How to Safely Use Hydrochloric Acid (and Where You Should)

While there seem to be cleaning products that are designed for every type of stain, mess, or dirt you can think of, some people – for various reasons – choose to take a more chemical approach to cleaning their home, working directly with the acids and bases used to clean the home. production of these products.

Regular Lifehacker readers may be familiar with our roundup of household cleaning products including vinegar , lemons and lemon juice , borax , baking soda, and hydrogen peroxide . And maybe you’ve added citric acid to your cleaning routine and were impressed with the power of this low-level acid and now want to take the next step and move on to something a little more challenging. Something like hydrochloric acid.

But before you buy a gallon of it online or at your local hardware store, there are a few important things to know about how and when to use this highly toxic chemical and how to do it safely. Here’s what you need to know.

What is hydrochloric acid?

Hydrochloric acid is a slightly weaker form of hydrochloric acid that is still corrosive enough to burn skin and clothing, and corrode some types of metals and plastics. For these reasons – along with the fact that inhalation of hydrochloric acid can irritate the lining of the lungs and nasal passages – it is usually used as a last resort when no other substance can handle it.

How to use hydrochloric acid safely

Before moving on to the different uses for hydrochloric acid, we’re going to talk about how to handle a strong chemical without causing serious (or minor) harm to yourself, anyone, or anyone else. As with any cleaning or household product, read the manufacturer’s instructions carefully and follow all safety instructions.

We must warn you: there are many safety rules and precautions that must be followed before using hydrochloric acid, so it is especially important to read the label. Here are some examples:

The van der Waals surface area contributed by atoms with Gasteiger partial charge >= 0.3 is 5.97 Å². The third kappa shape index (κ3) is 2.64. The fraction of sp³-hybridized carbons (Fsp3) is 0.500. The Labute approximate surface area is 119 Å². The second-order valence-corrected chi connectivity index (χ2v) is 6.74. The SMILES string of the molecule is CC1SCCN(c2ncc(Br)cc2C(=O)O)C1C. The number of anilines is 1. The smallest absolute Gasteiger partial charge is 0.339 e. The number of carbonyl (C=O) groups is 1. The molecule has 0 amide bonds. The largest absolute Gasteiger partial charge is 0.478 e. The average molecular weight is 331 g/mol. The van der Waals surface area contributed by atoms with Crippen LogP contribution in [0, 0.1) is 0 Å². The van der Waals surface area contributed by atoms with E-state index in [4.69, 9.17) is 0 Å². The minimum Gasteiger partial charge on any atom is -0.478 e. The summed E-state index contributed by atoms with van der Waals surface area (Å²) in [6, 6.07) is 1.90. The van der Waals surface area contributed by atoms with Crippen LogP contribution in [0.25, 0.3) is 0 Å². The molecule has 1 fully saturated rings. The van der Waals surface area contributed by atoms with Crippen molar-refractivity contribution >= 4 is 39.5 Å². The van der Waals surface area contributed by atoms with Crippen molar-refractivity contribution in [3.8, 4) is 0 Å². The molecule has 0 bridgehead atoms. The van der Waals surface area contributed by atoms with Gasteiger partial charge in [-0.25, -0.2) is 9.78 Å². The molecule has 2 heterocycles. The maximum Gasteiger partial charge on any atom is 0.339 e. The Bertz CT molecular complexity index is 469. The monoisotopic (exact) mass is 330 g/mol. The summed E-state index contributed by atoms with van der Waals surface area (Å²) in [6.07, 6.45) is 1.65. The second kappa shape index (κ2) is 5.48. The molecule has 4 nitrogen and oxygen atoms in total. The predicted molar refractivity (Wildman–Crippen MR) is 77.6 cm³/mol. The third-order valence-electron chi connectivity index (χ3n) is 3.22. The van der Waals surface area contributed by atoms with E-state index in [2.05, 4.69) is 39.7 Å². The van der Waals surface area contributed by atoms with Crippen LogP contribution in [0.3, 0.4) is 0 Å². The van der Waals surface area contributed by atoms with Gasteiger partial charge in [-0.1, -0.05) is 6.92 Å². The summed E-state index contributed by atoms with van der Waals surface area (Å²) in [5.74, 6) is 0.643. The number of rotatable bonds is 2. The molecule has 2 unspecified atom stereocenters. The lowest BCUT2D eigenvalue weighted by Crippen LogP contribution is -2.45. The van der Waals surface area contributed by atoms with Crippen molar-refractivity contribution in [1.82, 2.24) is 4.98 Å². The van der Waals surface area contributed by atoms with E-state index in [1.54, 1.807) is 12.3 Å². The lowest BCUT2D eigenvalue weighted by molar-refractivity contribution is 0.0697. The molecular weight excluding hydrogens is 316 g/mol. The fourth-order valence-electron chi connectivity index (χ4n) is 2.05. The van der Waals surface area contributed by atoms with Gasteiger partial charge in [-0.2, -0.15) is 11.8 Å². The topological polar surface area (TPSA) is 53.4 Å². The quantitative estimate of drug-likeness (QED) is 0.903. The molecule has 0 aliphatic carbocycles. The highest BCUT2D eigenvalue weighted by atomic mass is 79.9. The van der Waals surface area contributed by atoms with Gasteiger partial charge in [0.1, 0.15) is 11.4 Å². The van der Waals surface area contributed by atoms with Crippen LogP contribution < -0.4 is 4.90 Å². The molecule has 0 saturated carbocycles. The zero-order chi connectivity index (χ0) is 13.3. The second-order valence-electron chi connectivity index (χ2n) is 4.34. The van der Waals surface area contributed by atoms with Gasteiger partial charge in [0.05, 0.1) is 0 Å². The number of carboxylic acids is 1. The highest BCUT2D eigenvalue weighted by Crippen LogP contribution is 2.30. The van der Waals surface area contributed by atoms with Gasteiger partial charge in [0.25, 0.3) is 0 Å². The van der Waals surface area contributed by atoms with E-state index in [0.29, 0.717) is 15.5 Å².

• Use hydrochloric acid only in well ventilated areas.
  • Wear protective equipment including acid-resistant goggles, dual-cartridge respirator, face shield , acid-resistant rubber gloves, rubber boots, long pants, and a long-sleeved shirt.
  • Always dilute hydrochloric acid with water according to the manufacturer’s instructions. To do this, pour water into a plastic bucket (never metal) and gradually add acid (acid never comes first).
  • Always dilute hydrochloric acid with water (never with other substances).
  • Always have baking soda, garden lime, and a water source handy when working with hydrochloric acid to quickly neutralize it if needed.

Using hydrochloric acid

However, there are times when hydrochloric acid is the best option for a particular job and should be used, provided the person using it knows how to do it safely. These tasks include :

  • Preparing brick, concrete or stone for painting.
  • Get rid of mold and mildew on the basement walls (while significantly improving their appearance).
  • Cleaning and adjusting the pH level in swimming pools.

When you’re done with the hydrochloric acid, call your local recycling center or fire department to find out how best to dispose of it (it doesn’t go in your household waste and shouldn’t be thrown away).


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